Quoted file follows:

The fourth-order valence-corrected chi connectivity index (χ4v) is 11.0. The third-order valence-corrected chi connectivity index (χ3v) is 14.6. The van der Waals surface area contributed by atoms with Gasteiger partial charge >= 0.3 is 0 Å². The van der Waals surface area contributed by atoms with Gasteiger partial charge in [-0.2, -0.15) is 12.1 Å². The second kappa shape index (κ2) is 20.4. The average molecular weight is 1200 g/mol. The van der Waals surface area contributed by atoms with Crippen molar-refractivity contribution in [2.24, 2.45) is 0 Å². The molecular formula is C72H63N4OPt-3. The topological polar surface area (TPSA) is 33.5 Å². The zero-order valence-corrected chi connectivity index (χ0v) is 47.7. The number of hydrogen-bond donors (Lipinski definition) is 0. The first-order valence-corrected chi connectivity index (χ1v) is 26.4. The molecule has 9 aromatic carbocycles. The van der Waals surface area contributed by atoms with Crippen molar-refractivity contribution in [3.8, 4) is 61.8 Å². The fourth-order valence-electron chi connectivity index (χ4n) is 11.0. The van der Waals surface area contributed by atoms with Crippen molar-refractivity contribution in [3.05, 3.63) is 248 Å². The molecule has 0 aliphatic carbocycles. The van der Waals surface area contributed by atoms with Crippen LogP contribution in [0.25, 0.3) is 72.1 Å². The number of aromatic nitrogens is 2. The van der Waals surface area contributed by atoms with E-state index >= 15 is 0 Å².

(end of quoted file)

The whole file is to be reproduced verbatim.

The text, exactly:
The fourth-order valence-corrected chi connectivity index (χ4v) is 11.0. The third-order valence-corrected chi connectivity index (χ3v) is 14.6. The van der Waals surface area contributed by atoms with Gasteiger partial charge >= 0.3 is 0 Å². The van der Waals surface area contributed by atoms with Gasteiger partial charge in [-0.2, -0.15) is 12.1 Å². The second kappa shape index (κ2) is 20.4. The average molecular weight is 1200 g/mol. The van der Waals surface area contributed by atoms with Crippen molar-refractivity contribution in [2.24, 2.45) is 0 Å². The molecular formula is C72H63N4OPt-3. The topological polar surface area (TPSA) is 33.5 Å². The zero-order valence-corrected chi connectivity index (χ0v) is 47.7. The number of hydrogen-bond donors (Lipinski definition) is 0. The first-order valence-corrected chi connectivity index (χ1v) is 26.4. The molecule has 9 aromatic carbocycles. The van der Waals surface area contributed by atoms with Crippen molar-refractivity contribution in [3.8, 4) is 61.8 Å². The fourth-order valence-electron chi connectivity index (χ4n) is 11.0. The van der Waals surface area contributed by atoms with Crippen molar-refractivity contribution in [3.05, 3.63) is 248 Å². The molecule has 0 aliphatic carbocycles. The van der Waals surface area contributed by atoms with Crippen LogP contribution in [0.25, 0.3) is 72.1 Å². The number of aromatic nitrogens is 2. The van der Waals surface area contributed by atoms with E-state index >= 15 is 0 Å².